How common are ear infections in dogs?
Infection of the external ear canal (outer ear infection) is one of the most common types of infections seen in dogs. It is called otitis externa. Some breeds, particularly those with large, floppy or hairy ears like Cocker Spaniels, Miniature Poodles or Old English Sheepdogs, are more prone to ear infections, but ear infections may occur in any breed.
What are the symptoms of an ear infection?
Ear infections are painful. Many dogs will shake their head and scratch their ears trying to get the debris and fluid out. The ears often become red and inflamed and develop an offensive odor. A black or yellowish discharge commonly occurs.
Don’t these symptoms usually suggest ear mites?
Ear mites can cause several of these symptoms, including a black discharge, scratching, and head shaking. However, ear mite infections occur most commonly in puppies and cats. Adult dogs may occasionally contract ear mites from puppies or cats that are infected. Ear mites will create an environment within the ear canal that often leads to a secondary bacterial and yeast (fungal) infection.
Since these symptoms are similar and usually mean an infection, why can’t I just get some ear medication?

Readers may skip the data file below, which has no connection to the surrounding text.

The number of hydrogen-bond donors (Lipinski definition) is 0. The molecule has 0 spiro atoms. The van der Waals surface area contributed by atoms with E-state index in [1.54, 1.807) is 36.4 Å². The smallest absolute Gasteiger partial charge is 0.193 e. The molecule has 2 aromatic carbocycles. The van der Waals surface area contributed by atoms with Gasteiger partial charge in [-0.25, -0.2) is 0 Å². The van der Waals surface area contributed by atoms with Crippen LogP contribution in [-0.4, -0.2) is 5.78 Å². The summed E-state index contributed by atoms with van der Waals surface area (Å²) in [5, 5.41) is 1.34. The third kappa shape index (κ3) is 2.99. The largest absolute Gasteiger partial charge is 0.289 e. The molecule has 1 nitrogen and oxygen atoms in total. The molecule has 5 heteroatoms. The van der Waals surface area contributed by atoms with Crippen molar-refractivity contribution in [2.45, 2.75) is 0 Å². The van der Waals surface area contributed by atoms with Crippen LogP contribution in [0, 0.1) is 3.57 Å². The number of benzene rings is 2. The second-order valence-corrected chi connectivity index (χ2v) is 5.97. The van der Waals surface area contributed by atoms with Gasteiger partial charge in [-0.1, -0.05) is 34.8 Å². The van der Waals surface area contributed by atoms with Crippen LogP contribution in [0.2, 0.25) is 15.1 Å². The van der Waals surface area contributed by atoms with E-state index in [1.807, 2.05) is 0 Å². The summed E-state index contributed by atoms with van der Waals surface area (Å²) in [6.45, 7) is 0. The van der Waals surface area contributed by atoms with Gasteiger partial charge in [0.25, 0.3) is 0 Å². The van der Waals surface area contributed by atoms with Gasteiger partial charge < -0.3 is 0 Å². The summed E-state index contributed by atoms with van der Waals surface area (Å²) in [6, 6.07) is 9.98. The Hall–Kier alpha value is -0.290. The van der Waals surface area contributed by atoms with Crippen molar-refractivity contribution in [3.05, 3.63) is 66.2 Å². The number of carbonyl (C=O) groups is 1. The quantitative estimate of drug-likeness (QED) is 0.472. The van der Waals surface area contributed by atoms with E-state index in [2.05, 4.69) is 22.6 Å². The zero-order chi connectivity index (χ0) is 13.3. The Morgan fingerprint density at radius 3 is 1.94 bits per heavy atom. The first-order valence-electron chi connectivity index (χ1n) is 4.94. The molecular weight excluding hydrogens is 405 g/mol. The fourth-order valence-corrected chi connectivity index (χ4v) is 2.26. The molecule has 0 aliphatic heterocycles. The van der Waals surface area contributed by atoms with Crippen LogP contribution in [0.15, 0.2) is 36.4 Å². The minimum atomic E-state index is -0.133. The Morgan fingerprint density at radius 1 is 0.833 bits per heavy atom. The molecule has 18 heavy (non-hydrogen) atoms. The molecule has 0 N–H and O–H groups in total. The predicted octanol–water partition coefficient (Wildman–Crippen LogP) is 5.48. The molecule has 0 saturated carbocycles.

There are several kinds of bacteria and at least one type of fungus which commonly cause ear infections. Without knowing the kind of infection present, we do not know which medication to use. In some cases, the ear infection may be caused by a foreign body or tumor in the ear canal. Treatment with medication alone will not resolve these problems. It is important that your dog be examined to ensure that the eardrum is intact. Administration of certain medications can result in loss of hearing if the eardrum is ruptured. This can only be detected by a thorough ear examination by your veterinarian.
How do you know which drug to use?
First, the ear canal is examined with an otoscope, an instrument that provides magnification and light. This examination allows your veterinarian to determine whether the eardrum is intact and if there is any foreign material in the canal. When a dog is in extreme pain and refuses to allow the examination, it may be necessary to sedate or anesthetize the dog for a thorough examination.
The next step is to examine a sample of the material from the ear canal under a microscope to determine the type of organism causing the infection. Microscopic examination is important in helping the veterinarian choose the right medication to treat the inflamed ear canal. Culture and sensitivity tests are often used in severe or chronic ear infections.
How are ear infections treated?
The results of the otoscopic and microscopic examination usually determine the diagnosis and course of treatment. If there is a foreign body, wax plug or parasite lodged in the ear canal, the dog is sedated for removal. Some dogs must be sedated to allow a thorough ear flushing and cleaning. Cytologic study of debris from the ear canal determines which drug to use. Many dogs will have more than one type of ear infection present (e.g., a bacterium and a fungus, or two kinds of bacteria). This situation usually requires the use of multiple medications or a broad-spectrum medication.